"Then I talk with people I know around the league, whether it's media people who have been around an organization, or players that I'm familiar with that played with him. And the amazing thing is everybody has differing views of a guy like Rasheed. Most people like Rasheed and yet he's an enigma. He's not the easiest guy to coach, and yet he can be a coach's greatest asset at the same time. More than whether we want him or don't want him, the research we do and the conversations that we have is so that you know what you're getting. So obviously we're not going to be shocked when Rasheed gets a technical foul, because we know Rasheed is a very emotional player. We have some emotional players on our team, and that can be a blessing and sometimes that's a curse. K.G. is very emotional, Perk (Kendrick Perkins) is very emotional, Rasheed's very emotional. We have seen how intense all three of these guys can be and what their desire is to win, and I'd much rather take players with emotion than players without emotion and trying to light a fire in them.''
1 thought out of left field
During a recent visit to Indiana I asked Larry Bird -- a big baseball fan -- what he thought about the controversial umpiring during the baseball playoffs.
I mentioned to Bird that the problems in baseball gave me new perspective on the difficulties facing refs in the NBA. "I know our league has got the best officials in the world," said Bird. "I think overall they do a tremendous job. There are different ways that different officials officiate, but we should be very honored we do have the best."
I'm not certain that the NBA has the best officials of any sport -- who knows? -- but I do believe they have the most difficult job among the officials in the major team sports. Every time I saw an umpire fail to notice whether a baserunner was standing a step away from third base when he was tagged out, or fail to see a batted ball bouncing on the wrong side of the foul line, I was reminded how much more difficult the job is for an NBA referee to be sprinting back and forth without being able to anticipate where the play may ensue.
While umpires are charged with a lot of black-or-white decisions -- either the ball was fair or foul, either the throw beat the runner or it didn't -- NBA referees are faced with a number of subjective decisions. "It's tough," agreed Bird of the burdens on NBA refs. "If you really went by the rules, you could call something every time."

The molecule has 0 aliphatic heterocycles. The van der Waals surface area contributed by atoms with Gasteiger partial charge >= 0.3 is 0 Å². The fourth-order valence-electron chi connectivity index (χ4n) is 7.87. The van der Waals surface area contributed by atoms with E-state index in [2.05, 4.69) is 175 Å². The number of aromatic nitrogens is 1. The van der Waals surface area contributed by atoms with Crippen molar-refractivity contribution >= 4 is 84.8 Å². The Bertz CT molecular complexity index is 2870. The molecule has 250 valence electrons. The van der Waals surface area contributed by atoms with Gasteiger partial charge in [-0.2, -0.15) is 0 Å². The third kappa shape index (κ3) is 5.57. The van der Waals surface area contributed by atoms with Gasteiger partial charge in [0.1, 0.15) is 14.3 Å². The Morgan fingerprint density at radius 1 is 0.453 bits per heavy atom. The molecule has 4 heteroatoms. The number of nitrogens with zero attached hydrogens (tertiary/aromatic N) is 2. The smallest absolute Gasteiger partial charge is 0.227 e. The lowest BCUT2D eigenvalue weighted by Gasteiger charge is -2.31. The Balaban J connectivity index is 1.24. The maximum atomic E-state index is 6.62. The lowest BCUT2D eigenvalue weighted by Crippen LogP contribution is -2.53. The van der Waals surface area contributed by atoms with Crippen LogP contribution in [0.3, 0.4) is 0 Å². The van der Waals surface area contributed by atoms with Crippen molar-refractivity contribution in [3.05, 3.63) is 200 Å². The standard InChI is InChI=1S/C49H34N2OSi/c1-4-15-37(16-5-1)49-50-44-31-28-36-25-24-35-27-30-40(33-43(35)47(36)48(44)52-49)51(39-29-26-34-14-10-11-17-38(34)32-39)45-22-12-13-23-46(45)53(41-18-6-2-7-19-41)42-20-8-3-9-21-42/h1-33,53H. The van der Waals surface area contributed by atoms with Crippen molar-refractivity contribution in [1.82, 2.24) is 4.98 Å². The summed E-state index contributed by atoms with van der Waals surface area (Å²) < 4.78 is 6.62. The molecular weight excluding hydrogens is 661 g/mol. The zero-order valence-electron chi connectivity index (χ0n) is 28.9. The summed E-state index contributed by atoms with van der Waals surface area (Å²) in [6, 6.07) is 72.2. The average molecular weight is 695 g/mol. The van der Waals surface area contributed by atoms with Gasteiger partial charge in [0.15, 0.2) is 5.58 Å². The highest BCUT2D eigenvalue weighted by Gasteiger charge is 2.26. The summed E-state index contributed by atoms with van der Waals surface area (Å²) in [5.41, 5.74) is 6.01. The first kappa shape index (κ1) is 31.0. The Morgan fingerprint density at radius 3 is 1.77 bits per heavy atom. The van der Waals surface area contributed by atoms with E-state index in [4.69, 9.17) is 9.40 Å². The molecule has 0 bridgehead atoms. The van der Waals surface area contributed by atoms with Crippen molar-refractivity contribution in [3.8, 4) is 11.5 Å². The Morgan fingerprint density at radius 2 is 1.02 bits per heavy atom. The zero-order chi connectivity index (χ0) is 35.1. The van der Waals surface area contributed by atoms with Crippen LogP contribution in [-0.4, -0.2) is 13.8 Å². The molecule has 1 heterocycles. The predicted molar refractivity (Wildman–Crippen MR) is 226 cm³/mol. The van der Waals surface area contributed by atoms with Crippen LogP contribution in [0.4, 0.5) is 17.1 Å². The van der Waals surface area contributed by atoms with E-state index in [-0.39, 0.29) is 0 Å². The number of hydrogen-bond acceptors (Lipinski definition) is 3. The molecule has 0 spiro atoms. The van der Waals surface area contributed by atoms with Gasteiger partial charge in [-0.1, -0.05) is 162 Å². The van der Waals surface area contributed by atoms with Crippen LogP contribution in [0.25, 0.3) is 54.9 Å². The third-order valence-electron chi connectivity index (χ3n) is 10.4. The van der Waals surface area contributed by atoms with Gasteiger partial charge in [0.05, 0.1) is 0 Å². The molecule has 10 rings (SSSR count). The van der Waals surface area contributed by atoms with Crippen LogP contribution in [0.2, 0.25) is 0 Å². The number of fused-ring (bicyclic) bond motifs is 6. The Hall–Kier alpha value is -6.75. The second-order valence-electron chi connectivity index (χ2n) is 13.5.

NBA director of officials Bernie Fryer insists that there should be few subjective calls during NBA games. Even when an explosive athlete collides out of nowhere with a defender who is trying to draw the charge, Fryer believes there should absolutely be a right call and a wrong call with no gray area in between. But the speed and unpredictability of the game makes it difficult to separate point-of-view from fact.
Bird felt sympathy for umpires working behind the plate. Whenever a pitch was borderline, the TV networks would impose a virtual strike zone to show whether it should have been called a strike or a ball. "I don't know if that box is 100 percent accurate," said Bird. "I think it really hurts baseball when they put the [virtual] strike zone in there. If you're going to do that, why have an umpire behind the plate?"
Speaking as a fan, Bird also wondered if baseball should introduce instant replay to verify calls such as the inning-ending double play in Game 2 of the World Series in which Phillies first baseman Ryan Howard was credited with catching a line drive off the bat of Johnny Damon. Zoomed-in replays showed that the ball in fact skipped off the infield dirt into Howard's glove, but it would have been very difficult for an umpire to recognize that. "You get somebody in the booth to see that," said Bird. "You don't need a minute. You could see that within 5 seconds."
As much as the problems in baseball may create sympathy for the difficulties of refereeing in the NBA, I pointed out to Bird that he'd be likely to forget that perspective many nights this season when he is frustrated by the decisions that hurt his Pacers.
"That's human nature, you pull for your own team, you want them to do well," he said with a shrug. "It's normal."